A handful of clay from a Chinese hillside carries a promise: that mixed with the right materials, it might survive the fire of the kiln, and fuse into porcelain – translucent, luminous, white.
For centuries, porcelain has transfixed emperors and alchemists, philosophers, craftsmen and collectors – all eager to learn the recipe for this versatile and valuable substance. Porcelain was melted, smashed, or snapped into pieces as men struggled to decode the secret of ‘white gold’.
Acclaimed writer and potter Edmund de Waal sets out on a quest – a journey across continents that begins at Jingdezhen in China, the birthplace of porcelain, and embraces Venice, Versailles, Dublin, Dresden, the Appalachian Mountains of South Carolina and the English South-West, to tell the unbroken story of a global obsession. Along the way, he meets the witnesses to its creation; those who were inspired, made rich or heartsick by it; and the many whose livelihoods, minds and bodies were broken by it.
In these intimate and compelling encounters with the people and landscapes who made porcelain, Edmund de Waal comes to a more profound understanding of the material he has worked with for decades. It is a journey into an obsession with white itself.
I’m in China. I’m trying to cross a road in Jingdezhen in Jiangxi Province, the city of porcelain, the fabled Ur where it all starts; kiln chimneys burning all night, the city ‘like one furnace with many vent holes of flame’, factories for the imperial household, the place in the fold of the mountains where my compass points. This is the place where emperors sent emissaries with orders for impossibly deep porcelain basins for carp for a palace, stem cups for rituals, tens of thousands of bowls for their households. It is the place of merchants with orders for platters for feasts for Timurind princes, for dishes for ablutions for sheikhs, for dinner services for queens. It is the city of secrets, a millennium of skills, fifty generations of digging and cleaning and mixing white earth, making and knowing porcelain, full of workshops, potters, glazers and decorators, merchants, hustlers and spies.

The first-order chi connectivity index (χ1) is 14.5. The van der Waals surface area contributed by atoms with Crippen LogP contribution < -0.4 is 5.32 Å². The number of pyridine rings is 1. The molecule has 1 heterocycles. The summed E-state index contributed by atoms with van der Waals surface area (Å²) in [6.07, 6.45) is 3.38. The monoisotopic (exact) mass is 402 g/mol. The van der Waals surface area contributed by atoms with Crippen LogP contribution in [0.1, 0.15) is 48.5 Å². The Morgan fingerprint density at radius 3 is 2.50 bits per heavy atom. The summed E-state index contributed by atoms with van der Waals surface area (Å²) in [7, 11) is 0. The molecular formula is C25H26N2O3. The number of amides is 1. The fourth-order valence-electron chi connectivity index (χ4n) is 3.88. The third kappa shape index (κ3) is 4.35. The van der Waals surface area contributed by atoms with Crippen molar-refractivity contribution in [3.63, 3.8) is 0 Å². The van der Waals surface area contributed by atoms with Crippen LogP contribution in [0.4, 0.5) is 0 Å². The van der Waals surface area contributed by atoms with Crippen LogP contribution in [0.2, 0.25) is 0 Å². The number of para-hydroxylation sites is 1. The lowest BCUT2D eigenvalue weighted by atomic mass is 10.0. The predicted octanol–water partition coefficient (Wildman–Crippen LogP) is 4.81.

It is eleven at night and humid and the city is neon and traffic like Manhattan and a light summer rain is falling and I’m not completely sure which way my lodgings are.
I’ve written them down as Next to Porcelain Factory #2 and I thought I could pronounce this in Mandarin, but I’m met with busy incomprehension, and a man is trying to sell me turtles, jaws bound in twine. I don’t want his turtles, but he knows I do.
It feels absurd to be this far from home. There is televised mah-jong at high volume in the parlours with their glitter balls like a 1970s disco. The noodle shops are still full. A child is crying, holding her father’s finger as they walk along. Everyone has an umbrella but me. A barrow of porcelain models of cats is wheeled past under a plastic tarp, scooters weaving round it. Ridiculously someone is playing Tosca very loudly. I know one person in the whole city.
I haven’t got a map. I do have my stapled photocopy of the letters of Père d’Entrecolles, a French Jesuit priest who lived here 300 years ago and who wrote vivid descriptions of how porcelain was made. I’ve brought them because I thought he could be my guide. At this moment this seems a slightly affected move, and not clever at all.
I’m sure I’m going to die crossing this road.
But I know why I’m here, so that even if I’m not sure which way to go, I’ll go confidently. It is really quite simple, a pilgrimage of sorts – a chance to walk up the mountain where the white earth comes from. In a few years I am turning fifty. I’ve been making white pots for a good forty years, porcelain for twenty-five. I have a plan to get to three places where porcelain was invented, or reinvented, three white hills in China and Germany and England. Each of them matters to me. I have known of them for decades from pots and books and stories but I have never visited. I need to get to these places, need to see how porcelain looks under different skies, how white changes with the weather. Other things in the world are white but, for me, porcelain comes first.